The founder of the Order of the Arrow, Dr. E. Urner Goodman, used to say that leaders could either lead up or down. In Parasha Korach this week, we read about leaders who led down – in more ways than one.
Korach is from one of the most distinguished families among the Children of Israel. He is a member of the tribe of Levi, and the cousin of Moses, Aaron and Miriam. Together with three members of the tribe of Reuben – Datan, Aviram and On – he begins complaining about the leadership of Moses and Aaron. Their complaint is that Moses and Aaron have taken on too much leadership. Korach also complains Aaron’s family should not be priests. He recruits 250 “men of renown” who are not Levites to join him.
Korach plays on the people’s sadness that they will not be allowed to enter Canaan because they believed the false report of the ten Meraglim (spies) who said the Canaanites were giants and thus the Israelites would not be able to conquer the land. Not only does he stir up discontent, he lies by complaining that Moses has led the people away from Egypt, calling it “a land flowing with milk and honey” – he describes the land where they were enslaved by using the same words that God uses to describe the Land of Israel!
Then Moses gives the rebels a challenge. Tomorrow they are to each bring a fire pan with incense on it to the Tent of Meeting. Moses and Aaron will do the same.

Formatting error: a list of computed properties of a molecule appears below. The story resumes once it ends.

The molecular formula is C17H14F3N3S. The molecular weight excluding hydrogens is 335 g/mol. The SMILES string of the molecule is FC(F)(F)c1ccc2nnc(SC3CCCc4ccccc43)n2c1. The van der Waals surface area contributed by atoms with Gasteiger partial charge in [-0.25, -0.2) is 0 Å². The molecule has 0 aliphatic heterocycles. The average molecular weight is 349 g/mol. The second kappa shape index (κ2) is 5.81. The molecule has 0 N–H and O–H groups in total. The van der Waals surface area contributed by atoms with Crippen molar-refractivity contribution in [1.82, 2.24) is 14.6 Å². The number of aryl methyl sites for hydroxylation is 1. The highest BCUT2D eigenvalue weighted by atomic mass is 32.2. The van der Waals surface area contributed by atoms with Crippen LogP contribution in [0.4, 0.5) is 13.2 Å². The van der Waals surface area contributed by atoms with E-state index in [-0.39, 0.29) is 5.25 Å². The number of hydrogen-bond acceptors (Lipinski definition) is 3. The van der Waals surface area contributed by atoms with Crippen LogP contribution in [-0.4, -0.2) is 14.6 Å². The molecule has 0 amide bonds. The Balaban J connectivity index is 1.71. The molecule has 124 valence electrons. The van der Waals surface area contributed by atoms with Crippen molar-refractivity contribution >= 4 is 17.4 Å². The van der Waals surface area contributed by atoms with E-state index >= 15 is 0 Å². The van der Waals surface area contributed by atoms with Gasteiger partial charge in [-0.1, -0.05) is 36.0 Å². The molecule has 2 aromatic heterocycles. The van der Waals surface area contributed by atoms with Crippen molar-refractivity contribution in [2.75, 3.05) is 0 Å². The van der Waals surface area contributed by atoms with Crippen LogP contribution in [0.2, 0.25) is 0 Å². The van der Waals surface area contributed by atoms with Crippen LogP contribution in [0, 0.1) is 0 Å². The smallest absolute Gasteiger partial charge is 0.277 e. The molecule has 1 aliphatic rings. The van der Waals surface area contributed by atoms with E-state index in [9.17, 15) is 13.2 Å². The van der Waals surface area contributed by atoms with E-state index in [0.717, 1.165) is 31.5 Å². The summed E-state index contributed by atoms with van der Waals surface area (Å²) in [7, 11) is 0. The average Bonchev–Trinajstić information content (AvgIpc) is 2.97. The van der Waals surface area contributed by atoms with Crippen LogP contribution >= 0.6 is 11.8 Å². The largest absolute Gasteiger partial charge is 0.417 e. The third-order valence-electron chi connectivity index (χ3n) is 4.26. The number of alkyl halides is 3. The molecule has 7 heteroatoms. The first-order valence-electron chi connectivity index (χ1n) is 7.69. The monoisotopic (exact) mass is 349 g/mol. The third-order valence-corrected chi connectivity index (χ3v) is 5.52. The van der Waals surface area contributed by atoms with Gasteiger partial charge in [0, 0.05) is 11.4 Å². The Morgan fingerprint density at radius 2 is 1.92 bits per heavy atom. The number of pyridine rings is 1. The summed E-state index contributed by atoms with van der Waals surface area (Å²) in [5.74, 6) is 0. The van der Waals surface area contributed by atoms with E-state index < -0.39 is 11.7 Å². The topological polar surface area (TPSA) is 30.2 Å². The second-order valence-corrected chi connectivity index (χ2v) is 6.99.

It is a dramatic scene the next day. All the people (called the “assembly”) come and the Shechinah (the cloud that represents God’s glory) appears. God tells Moses and Aaron to stand aside and watch as all the people are destroyed. Once again, Moses intervenes, asking “shall one man sin, and You be angry with the entire assembly?” God tells Moses to have the people move away from the tents of Korach, Dathan and Aviram. (On had left the rebellion, at the urging of his wise wife.) God then causes a pit to open in the ground, and it swallows Korach, Dathan and Aviram and their families. The 250 men of renown who followed Korach and brought pans of incense are consumed by fire.
So you see, physically, Korach led his followers down to the inner reaches of the Earth. He led them down spiritually as well. Many of our rabbis say Korach was jealous that although he was a Levite, he did not have an important position. The rabbis also explain Korach’s followers from the tribe of Reuben were jealous because Reuben’s importance as the firstborn had been lost to the tribe of Levi, which exhibited leadership by not worshipping idols in Egypt or the Golden Calf. Had Korach, Dathan, Aviram and On been true leaders, they would have only been concerned with the welfare of those they led.
In the midst of rebellion led by Korach, the bad leader, we see true leadership exemplified by Moses. Though many questioned his authority, Moses helped the people by imploring God not to punish anyone but those causing the trouble. In the face of someone bringing the people down, Moses strives to lead upward.